In its previous life, the Stone Nest Amphitheatre was a small-sized stone pit located in the Wujiatuan Village in the city of Weihai, Shandong Province, China, given a name by the local as “Shi Wo Zi (Stone Nest)”, which has been abandoned for years. Around the place are three villages with hundreds of villagers. The lack of public space has always been a problem for the villagers. Meanwhile, such disused quarries are widespread in the region, for which, in recent years, it has been an important issue how ecological redevelopment is to be carried out. The project seeks to change this situation in a sociological and architectural way by providing public space for the people in the area, while ecologically rehabilitating and improving the space environment.
The architect has been especially impressed by the exposed jagged precipice and steep cliff, which renders a presence of some kind of artificial nature with its old traces of quarrying. The new building will include an open-air amphitheater to provide community services for the surrounding villagers, such as public gatherings, cultural and leisure activities, to solve the long-term lack of public community space in the area. At the same time, music festivals, drama festivals and other activities can also be held in the new building, bringing vitality, economic income and public exchanges to the local area.
The project covers an area of about 1500 square meters. The architect hopes to deal with the site, the form of the building and the relationship between them in a light manner. The original cliff in the venue is completely preserved without any treatment and becomes the background stone wall of the theater. Because of its arc form, the stone wall has an excellent acoustic effect, which is not only the stage background, but also the “performer” itself. The grandstand is set around the stone wall, gradually raised from the stage ground level, forming a gathering field. The shape of the stage and stand is set according to the original terrain and does not pursue symmetry; the steps of the stand are designed to be free fold line state, further strengthening the landscape of the site.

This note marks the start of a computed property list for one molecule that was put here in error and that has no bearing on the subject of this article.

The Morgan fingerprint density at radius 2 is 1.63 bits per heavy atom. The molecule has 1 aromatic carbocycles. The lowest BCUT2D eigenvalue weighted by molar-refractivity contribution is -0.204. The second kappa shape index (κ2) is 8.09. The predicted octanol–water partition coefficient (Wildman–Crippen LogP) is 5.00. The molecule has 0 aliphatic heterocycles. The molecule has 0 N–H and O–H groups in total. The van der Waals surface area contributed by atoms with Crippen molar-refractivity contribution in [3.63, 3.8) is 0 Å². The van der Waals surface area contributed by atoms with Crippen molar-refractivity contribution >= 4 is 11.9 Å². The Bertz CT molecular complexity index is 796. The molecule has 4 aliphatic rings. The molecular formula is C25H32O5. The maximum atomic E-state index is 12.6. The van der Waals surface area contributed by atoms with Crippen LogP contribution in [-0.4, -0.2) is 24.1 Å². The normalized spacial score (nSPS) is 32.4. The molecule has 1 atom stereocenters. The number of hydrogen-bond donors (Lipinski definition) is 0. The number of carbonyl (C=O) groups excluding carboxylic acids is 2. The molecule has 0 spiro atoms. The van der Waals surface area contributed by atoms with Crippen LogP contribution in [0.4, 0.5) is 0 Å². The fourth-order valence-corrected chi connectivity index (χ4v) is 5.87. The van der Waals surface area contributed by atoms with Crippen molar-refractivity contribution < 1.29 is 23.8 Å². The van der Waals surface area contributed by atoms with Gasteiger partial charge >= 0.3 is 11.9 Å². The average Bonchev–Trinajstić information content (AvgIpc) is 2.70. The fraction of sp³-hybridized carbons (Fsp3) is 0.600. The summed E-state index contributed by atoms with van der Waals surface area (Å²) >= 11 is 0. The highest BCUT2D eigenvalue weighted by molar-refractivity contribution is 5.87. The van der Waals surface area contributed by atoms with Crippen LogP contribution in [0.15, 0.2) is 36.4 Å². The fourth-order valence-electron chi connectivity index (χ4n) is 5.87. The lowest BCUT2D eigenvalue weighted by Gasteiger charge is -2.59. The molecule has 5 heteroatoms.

A new architectural volume has been hidden under the grandstand. In terms of function, it includes storage, public toilet and cafe, which can provide logistics and public supporting services for the theater. The facade of the building is composed of a series of French window openings. The wall thickness between the windows is intentionally strengthened, through which the architect hopes to give a sense of cave and respond to the history of the original quarry on the site. There are steps and ramps on both sides of the building to ensure everyone, including the elderly, children and the disabled, to enter and exit the stage area freely. The building materials are made of local traditional stone-laying construction technique, and most of the stones come from the rubbles excavated when the site was leveled. The architects adhere to the concept of sustainable construction: all materials are from the local area, and traditional technology is adopted for the facade, as sustainability of culture.
The interior area of the building is about 280 square meters. The sloping roof and irregular skylights indicate the relationship between the building and the stand, and strengthen the dramaticism of the interior. Cave, mine and industrial sense are the basic intention of interior design.
After the building was put into use, a series of country music festivals, bicycle competitions and mass cultural performances have been held there, which received positive response from the local residents and villagers.
Founded in 2012, we are an architectural design firm with supports from authoritative academic institutions incl. Central Academy of Fine Arts, Tsinghua University, and China Architectural Society. Engaged in interdisciplinary research and practice incl. urban renewal, architectural and interior design, exhibition and curatorial, lighting and art, we emphasize humanism, dialogue between history and contemporary, and interaction between natural environment and regional culture. We have been being dedicated to rural architectural design especially in undeveloped areas of China, employing methodology of micro intervene, which is widely used in typological study that allow the revival of rural villages and communities. We regard preliminary planning, construction on site, and linkage between design phrase and media communication, as an interrelated whole, and believe architectural design should go beyond self-determination, embrace relevant disciplines, and explore ways to integrate them.